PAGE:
Solar Events – read more

The Sun has long been known to be a source of energetic particles (mostly protons, electrons and light-nuclei). The problem concerning the mechanism and site of acceleration of such particles, called SEPs, remains an open question up until now. Particle populations emitted by the Sun possess energies ranging from a few tens of keV to a few GeV; these emissions are often associated with solar flares and Coronal Mass Ejection (CME) but this causality relation is not always observed.

The correct amount of particle species injected in the interplanetary space by such powerful events largely varies from event to event and it is heavily linked to the production mechanisms that take place. Whether the Sun accelerates particles at low altitudes through magnetic reconnection or higher in the outermost layers of its atmosphere (like the corona)
through coronal mass ejection-driven shocks, or perhaps an admixture of the two, is still unclear. This kind of uncertainty involves both low energy particles measured in situ and the higher energy populations which lead to particularly energetic phenomena called Ground Level Enhancements (GLEs). These are produced when solar protons in the ∼ GeV range start a nuclear cascade through the Earth’s atmosphere that can be observed by detectors at ground level, such as Neutron Monitors, as an increase above the background produced by ordinary galactic cosmic rays. GLEs are very rare (only 71 have been registered so far) but very important because provide a good opportunity to detect matter ejected from the Sun that reaches the Earth within tens of minutes. During its ten years of data-taking, PAMELA registered over 25 solar events, among which two GLEs, one on December 14, 2006 and the other on May 17, 2012 (see Figure 3).

No qualitative distinction between the spectral shapes of GLE and non-GLE events has been observed, suggesting that GLEs are not a separate class, but are the subset of a continuous distribution of SEP events that are more intense at high energies. Nevertheless, both GLEs showed peculiar characteristics: the GLE of 2006 showed a rapid increase of the Helium nuclei component with respect to the proton one, suggesting a possible phenomenon of Helium enrichment. Moreover, the 2012 GLE showed two different proton populations with different pitch angle distributions (a low-energy population that extends to pitch angle of 90° and a population that is beamed at energies above 1 GeV) ; this behavior has been interpreted as the first comprehensive measurements of the effects of SEPs transport in the Earth’s magnetosphere.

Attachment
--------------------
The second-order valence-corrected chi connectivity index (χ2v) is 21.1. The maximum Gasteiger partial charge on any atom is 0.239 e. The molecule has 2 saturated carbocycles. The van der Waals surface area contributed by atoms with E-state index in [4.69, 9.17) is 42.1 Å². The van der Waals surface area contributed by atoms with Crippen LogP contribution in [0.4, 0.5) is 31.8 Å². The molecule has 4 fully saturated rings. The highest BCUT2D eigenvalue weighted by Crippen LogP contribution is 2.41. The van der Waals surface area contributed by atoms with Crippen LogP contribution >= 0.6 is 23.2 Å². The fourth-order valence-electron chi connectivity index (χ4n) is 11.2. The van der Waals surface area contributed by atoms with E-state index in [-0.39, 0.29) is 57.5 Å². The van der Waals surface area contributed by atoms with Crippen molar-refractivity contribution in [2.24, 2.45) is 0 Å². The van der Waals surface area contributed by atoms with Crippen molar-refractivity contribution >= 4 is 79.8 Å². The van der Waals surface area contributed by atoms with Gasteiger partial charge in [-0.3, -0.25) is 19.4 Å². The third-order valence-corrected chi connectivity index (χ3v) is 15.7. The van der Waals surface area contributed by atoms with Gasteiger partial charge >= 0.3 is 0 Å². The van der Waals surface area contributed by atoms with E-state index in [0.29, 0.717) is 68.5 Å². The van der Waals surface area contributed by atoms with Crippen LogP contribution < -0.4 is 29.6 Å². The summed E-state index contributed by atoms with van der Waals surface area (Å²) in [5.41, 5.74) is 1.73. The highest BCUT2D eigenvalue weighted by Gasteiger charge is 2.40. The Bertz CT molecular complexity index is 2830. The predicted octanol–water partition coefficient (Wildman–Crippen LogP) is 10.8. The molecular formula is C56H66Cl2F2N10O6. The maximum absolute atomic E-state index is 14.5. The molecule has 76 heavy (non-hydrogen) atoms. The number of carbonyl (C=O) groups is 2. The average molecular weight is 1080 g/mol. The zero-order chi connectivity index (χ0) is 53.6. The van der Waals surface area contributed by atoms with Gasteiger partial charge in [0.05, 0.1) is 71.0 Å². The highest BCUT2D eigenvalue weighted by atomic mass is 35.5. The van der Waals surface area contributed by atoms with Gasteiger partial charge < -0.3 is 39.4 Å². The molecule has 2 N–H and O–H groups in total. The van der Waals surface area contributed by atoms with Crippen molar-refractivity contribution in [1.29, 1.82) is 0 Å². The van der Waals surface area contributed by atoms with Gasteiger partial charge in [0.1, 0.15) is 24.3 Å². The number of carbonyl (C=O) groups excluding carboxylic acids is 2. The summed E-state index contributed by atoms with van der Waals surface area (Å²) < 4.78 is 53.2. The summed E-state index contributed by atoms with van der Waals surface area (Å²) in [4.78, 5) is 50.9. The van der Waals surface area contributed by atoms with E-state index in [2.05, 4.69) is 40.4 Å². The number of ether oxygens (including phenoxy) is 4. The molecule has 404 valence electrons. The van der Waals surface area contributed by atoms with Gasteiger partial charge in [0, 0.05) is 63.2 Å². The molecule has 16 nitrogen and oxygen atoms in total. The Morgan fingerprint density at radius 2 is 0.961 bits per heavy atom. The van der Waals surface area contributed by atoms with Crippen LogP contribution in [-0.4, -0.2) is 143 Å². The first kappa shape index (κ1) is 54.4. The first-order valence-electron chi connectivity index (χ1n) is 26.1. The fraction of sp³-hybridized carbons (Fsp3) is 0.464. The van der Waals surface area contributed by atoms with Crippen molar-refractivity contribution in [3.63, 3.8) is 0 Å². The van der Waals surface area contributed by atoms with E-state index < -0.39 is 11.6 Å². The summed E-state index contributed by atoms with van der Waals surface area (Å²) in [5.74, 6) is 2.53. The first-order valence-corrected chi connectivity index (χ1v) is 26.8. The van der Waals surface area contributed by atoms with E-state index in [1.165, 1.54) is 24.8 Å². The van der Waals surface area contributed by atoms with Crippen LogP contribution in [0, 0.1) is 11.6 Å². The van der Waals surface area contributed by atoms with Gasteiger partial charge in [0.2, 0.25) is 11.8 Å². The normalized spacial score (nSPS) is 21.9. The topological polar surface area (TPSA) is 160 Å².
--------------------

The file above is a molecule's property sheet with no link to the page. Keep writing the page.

A long-lasting CME was produced after the GLE of 2006, causing a depletion of the flux of GCRs with respect to the normal condition (Forbush effect or decrease). Thanks to the high precision of PAMELA, it was possible to follow such depletion in time and rigidity uo until the complete GCRs recovery (almost 1 month later). The daily averaged GCR proton intensity was used to investigate the rigidity dependence of the amplitude and the recovery time of the Forbush decrease. Additionally, for the first time, the temporal variations in the helium and electron intensities during a Forbush decrease were studied. Interestingly, the temporal evolutions of the helium and proton intensities during the Forbush decrease were found in good agreement, while the low rigidity electrons (< 2 GV) displayed a faster recovery. This difference in the electron recovery is interpreted as a charge-sign dependence introduced by drift motions experienced by the GCRs during their propagation through the heliosphere. This is shown in the six panels of Figure 4, where the time profiles of such populations are compared